On Sun, Sep 04, 2011 at 06:19:46PM -0700, Allwyn Carvalho wrote:

> I am a git newbie.  We recently started using git for one of the
> projects in our company.  Here is a question regarding git reset.
> Let's say I have done a new pull to update my branch and git log shows
> the following commits in master: A, B, C, D, E,....
> 
> Let's say I now do a "git reset --hard E".  master's HEAD will be E.
> Great.  But now let's say I want to go back to setting master's HEAD
> to A.  Can I simply do "git reset --hard A"?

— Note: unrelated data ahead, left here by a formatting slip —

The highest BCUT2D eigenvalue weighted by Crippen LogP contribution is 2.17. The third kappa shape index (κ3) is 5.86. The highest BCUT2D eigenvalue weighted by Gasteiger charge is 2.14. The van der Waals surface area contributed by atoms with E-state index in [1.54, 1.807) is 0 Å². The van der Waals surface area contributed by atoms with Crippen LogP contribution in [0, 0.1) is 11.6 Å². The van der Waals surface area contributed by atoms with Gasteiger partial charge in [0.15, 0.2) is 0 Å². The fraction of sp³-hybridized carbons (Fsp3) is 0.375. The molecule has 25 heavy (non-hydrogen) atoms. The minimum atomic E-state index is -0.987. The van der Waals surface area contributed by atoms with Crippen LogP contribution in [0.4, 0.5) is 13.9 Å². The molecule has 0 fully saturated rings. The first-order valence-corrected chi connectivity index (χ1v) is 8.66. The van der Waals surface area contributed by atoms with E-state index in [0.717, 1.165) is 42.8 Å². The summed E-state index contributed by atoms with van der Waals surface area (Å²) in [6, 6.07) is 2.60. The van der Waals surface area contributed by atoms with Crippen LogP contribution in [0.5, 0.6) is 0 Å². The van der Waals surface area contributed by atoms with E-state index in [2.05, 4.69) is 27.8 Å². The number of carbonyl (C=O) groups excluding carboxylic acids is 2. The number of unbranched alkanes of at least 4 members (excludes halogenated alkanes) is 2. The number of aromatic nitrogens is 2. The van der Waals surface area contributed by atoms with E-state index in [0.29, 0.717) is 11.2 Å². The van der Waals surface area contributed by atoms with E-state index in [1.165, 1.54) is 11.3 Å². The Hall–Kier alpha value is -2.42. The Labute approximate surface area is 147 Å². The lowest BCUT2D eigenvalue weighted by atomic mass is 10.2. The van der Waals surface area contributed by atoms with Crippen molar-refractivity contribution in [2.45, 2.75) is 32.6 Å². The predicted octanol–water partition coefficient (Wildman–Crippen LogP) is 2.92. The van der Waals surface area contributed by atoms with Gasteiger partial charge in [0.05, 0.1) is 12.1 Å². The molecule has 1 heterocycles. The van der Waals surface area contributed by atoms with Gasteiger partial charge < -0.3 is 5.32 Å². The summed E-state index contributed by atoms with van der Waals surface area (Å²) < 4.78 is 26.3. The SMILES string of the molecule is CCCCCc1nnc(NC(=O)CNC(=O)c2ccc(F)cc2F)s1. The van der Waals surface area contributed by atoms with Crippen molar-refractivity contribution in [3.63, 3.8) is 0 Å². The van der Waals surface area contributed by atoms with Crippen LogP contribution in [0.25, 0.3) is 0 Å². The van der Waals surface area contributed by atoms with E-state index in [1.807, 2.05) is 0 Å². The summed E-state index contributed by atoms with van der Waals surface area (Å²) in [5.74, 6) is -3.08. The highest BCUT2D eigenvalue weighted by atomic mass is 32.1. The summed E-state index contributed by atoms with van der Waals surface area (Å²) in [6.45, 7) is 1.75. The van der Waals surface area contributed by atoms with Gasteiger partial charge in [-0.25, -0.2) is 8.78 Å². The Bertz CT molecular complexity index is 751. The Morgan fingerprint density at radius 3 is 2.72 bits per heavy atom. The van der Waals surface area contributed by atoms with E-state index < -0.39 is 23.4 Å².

Yes.

But note that `git reset --hard` is not something one is expected to use
to jump between commits in a history: this command repositions the HEAD,
that is, not merely resets your work tree to the indicated commit but
first makes the HEAD point to it which is rarely needed).
If you just want to bring your work tree to the state of a particular
commit in the history, use `git checkout` (possibly preceded by
`git stash` if you have a dirty work tree).

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